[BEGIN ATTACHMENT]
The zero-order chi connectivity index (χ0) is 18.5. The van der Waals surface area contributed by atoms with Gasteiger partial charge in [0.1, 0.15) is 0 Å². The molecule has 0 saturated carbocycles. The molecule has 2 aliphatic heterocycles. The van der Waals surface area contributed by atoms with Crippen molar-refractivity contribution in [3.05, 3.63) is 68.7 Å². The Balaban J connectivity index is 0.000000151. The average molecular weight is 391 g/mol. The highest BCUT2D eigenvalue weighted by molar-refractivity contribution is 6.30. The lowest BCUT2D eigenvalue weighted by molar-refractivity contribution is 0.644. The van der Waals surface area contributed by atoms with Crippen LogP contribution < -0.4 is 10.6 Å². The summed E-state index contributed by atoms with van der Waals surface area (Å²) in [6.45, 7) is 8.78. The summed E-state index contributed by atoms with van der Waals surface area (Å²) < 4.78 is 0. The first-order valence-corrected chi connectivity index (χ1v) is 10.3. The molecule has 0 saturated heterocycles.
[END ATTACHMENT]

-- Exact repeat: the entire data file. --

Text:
The zero-order chi connectivity index (χ0) is 18.5. The van der Waals surface area contributed by atoms with Gasteiger partial charge in [0.1, 0.15) is 0 Å². The molecule has 0 saturated carbocycles. The molecule has 2 aliphatic heterocycles. The van der Waals surface area contributed by atoms with Crippen molar-refractivity contribution in [3.05, 3.63) is 68.7 Å². The Balaban J connectivity index is 0.000000151. The average molecular weight is 391 g/mol. The highest BCUT2D eigenvalue weighted by molar-refractivity contribution is 6.30. The lowest BCUT2D eigenvalue weighted by molar-refractivity contribution is 0.644. The van der Waals surface area contributed by atoms with Crippen LogP contribution < -0.4 is 10.6 Å². The summed E-state index contributed by atoms with van der Waals surface area (Å²) in [6.45, 7) is 8.78. The summed E-state index contributed by atoms with van der Waals surface area (Å²) < 4.78 is 0. The first-order valence-corrected chi connectivity index (χ1v) is 10.3. The molecule has 0 saturated heterocycles.